Senate Votes To Repeal Iraq Military Authorizations
A U.S. Army 3rd Infantry Division M1/A1 Abrahms tank rolls deeper into Iraqi territory March 23, 2003 south of the city of An Najaf, Iraq. U.S. and British forces continue to assault Iraq from land, sea and air as part of the ongoing Operation Iraqi Freedom.
(Photo by Scott Nelson/Getty Images)

The Senate voted on Wednesday to repeal the authorizations for the Iraq and Persian Gulf wars decades after they were instituted.

Eighteen Republicans joined all voting Democrats and independents in supporting the measure. The final tally was 66-30, with four members not voting, according to C-SPAN.

The bill targets the Authorization for Use of Military Force (AUMF) in 1991, which paved the way for military force in the Gulf War when George H.W. Bush was president, and the AUMF in 2002 that green-lit the 2003 invasion of Iraq when his son, George W. Bush, was president.

Before the legislation becomes law, it still needs approval from the Republican-controlled House and the president’s signature.

The White House said this month that President Joe Biden supports the repeal, noting that the authorization “would have no impact on current U.S. military operations and would support this Administration’s commitment to a strong and comprehensive relationship with our Iraqi partners.”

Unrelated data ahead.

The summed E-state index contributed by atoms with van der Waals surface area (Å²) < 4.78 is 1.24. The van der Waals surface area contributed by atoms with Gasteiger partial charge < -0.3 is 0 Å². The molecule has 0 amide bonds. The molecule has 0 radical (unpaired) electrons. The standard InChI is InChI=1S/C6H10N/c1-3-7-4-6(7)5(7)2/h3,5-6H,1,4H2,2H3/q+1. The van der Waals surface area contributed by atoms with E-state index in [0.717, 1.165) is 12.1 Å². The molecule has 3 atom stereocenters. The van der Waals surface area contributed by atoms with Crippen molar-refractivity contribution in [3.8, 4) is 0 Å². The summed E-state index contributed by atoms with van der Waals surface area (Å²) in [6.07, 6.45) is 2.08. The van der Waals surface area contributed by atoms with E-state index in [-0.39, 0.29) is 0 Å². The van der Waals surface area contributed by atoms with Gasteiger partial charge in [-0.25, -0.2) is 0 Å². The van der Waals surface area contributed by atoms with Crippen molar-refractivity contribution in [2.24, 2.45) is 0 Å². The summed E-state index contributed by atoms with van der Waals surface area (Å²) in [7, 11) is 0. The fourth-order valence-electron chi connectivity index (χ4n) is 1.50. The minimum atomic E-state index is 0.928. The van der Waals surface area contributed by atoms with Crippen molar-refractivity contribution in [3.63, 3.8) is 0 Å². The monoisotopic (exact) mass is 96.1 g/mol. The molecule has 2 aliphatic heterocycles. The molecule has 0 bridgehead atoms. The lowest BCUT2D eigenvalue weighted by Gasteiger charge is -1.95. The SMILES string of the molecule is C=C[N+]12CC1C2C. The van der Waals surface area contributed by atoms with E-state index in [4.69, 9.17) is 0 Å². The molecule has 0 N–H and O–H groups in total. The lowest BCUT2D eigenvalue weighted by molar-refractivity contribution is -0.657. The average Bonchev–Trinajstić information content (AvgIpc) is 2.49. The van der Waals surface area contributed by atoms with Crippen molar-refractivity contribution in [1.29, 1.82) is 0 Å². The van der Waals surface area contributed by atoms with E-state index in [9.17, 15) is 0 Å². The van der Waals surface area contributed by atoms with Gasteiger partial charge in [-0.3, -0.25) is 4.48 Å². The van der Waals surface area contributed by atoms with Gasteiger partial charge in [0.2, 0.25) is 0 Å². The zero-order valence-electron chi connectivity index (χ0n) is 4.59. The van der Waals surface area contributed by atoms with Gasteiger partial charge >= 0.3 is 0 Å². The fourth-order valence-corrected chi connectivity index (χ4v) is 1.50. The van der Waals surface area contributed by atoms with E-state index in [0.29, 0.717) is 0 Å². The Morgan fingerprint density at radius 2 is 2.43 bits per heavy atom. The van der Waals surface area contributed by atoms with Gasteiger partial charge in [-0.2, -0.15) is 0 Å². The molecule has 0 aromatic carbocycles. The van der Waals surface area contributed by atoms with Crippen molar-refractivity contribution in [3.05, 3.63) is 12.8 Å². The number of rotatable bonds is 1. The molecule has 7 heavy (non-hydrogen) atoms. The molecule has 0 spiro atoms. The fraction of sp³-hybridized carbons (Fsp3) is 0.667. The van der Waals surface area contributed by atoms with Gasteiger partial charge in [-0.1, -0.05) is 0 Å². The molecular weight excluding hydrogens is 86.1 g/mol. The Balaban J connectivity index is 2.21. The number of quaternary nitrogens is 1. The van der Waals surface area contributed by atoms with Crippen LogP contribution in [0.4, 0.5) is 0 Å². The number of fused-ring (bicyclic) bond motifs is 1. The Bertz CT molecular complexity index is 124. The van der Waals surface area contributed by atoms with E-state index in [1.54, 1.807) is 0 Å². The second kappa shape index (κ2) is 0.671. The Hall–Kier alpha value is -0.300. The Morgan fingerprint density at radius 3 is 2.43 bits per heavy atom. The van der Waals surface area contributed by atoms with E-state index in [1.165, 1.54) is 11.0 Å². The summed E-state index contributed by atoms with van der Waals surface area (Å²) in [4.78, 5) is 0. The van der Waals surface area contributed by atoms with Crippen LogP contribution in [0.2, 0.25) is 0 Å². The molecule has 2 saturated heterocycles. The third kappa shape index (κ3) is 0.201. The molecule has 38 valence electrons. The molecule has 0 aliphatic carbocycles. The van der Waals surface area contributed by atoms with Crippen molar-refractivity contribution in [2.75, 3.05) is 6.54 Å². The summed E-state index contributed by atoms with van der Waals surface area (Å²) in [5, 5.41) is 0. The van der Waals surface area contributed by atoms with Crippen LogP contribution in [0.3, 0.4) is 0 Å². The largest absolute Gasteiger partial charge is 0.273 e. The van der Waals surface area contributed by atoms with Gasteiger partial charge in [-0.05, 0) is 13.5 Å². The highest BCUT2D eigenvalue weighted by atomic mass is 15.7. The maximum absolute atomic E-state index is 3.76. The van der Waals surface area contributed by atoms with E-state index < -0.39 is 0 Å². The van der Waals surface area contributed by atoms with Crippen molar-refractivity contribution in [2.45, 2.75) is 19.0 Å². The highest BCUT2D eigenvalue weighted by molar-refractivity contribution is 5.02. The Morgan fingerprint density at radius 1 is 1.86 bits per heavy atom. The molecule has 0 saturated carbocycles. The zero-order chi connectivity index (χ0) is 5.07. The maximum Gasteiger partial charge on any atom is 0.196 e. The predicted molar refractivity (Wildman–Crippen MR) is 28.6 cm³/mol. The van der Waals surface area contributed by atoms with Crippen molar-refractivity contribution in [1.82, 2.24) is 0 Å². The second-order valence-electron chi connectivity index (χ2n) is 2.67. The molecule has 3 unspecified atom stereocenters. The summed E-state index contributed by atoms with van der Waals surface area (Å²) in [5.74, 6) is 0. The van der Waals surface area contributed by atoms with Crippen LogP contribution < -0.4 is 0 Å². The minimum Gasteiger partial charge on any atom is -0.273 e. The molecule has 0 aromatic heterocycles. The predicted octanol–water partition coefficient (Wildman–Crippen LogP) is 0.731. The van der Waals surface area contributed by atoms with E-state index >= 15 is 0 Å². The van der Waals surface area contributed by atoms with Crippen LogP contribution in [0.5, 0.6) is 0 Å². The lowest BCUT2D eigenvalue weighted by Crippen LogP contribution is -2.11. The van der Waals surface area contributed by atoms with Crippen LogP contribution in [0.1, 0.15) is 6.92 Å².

Sens. Tim Kaine (D-VA) and Todd Young (R-IN) reintroduced the legislation earlier this year. In a statement, they described the bill as part of an effort to “prevent the future misuse of the expired Gulf and Iraq War authorizations and strengthen Congressional oversight over war powers.”

The senators also stressed that repealing these authorities would not impact ongoing U.S. operations to counter ISIS.

Among those who opposed the repeal was Senate Minority Leader Mitch McConnell (R-KY), who did not vote on Wednesday. He recently returned home after undergoing physical therapy at an inpatient center following a fall that caused a concussion and minor rib fracture.

“I am opposed to Congress sunsetting any military force authorizations in the Middle East,” McConnell said in a statement. “Our terrorist enemies aren’t sunsetting their war against us. And when we deploy our servicemembers in harm’s way, we need to supply them with all the support and legal authorities that we can.”

The Associated Press noted that the war authorizations have rarely been used as the basis for any presidential action. Former President Donald Trump’s White House cited the 2002 authorization to justify the drone strike that killed Qassem Soleimani, the commander of the IRGC’s Quds Force, near the Baghdad International Airport in 2020.

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